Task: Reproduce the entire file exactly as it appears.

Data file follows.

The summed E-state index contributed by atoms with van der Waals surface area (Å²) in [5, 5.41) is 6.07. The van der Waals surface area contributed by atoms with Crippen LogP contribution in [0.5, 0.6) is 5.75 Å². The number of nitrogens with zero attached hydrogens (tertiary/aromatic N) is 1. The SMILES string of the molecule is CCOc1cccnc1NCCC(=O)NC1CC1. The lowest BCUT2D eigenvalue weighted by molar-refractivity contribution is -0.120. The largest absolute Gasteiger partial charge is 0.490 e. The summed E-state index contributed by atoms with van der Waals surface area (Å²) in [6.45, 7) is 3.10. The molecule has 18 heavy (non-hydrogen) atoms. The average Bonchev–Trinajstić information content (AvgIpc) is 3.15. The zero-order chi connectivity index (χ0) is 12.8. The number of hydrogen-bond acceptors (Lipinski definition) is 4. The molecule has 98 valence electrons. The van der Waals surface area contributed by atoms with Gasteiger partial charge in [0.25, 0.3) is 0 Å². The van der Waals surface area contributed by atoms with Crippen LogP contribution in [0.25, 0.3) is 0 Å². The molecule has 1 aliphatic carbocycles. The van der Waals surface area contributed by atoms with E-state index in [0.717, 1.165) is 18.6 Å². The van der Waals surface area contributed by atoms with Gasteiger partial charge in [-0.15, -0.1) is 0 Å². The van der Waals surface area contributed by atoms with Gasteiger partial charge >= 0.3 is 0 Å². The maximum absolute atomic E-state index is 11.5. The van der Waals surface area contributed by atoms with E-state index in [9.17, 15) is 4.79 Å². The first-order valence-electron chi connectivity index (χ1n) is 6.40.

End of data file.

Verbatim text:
The summed E-state index contributed by atoms with van der Waals surface area (Å²) in [5, 5.41) is 6.07. The van der Waals surface area contributed by atoms with Crippen LogP contribution in [0.5, 0.6) is 5.75 Å². The number of nitrogens with zero attached hydrogens (tertiary/aromatic N) is 1. The SMILES string of the molecule is CCOc1cccnc1NCCC(=O)NC1CC1. The lowest BCUT2D eigenvalue weighted by molar-refractivity contribution is -0.120. The largest absolute Gasteiger partial charge is 0.490 e. The summed E-state index contributed by atoms with van der Waals surface area (Å²) in [6.45, 7) is 3.10. The molecule has 18 heavy (non-hydrogen) atoms. The average Bonchev–Trinajstić information content (AvgIpc) is 3.15. The zero-order chi connectivity index (χ0) is 12.8. The number of hydrogen-bond acceptors (Lipinski definition) is 4. The molecule has 98 valence electrons. The van der Waals surface area contributed by atoms with Gasteiger partial charge in [0.25, 0.3) is 0 Å². The van der Waals surface area contributed by atoms with Crippen LogP contribution in [0.25, 0.3) is 0 Å². The molecule has 1 aliphatic carbocycles. The van der Waals surface area contributed by atoms with E-state index in [0.717, 1.165) is 18.6 Å². The van der Waals surface area contributed by atoms with Gasteiger partial charge in [-0.15, -0.1) is 0 Å². The van der Waals surface area contributed by atoms with Gasteiger partial charge >= 0.3 is 0 Å². The maximum absolute atomic E-state index is 11.5. The van der Waals surface area contributed by atoms with E-state index in [9.17, 15) is 4.79 Å². The first-order valence-electron chi connectivity index (χ1n) is 6.40.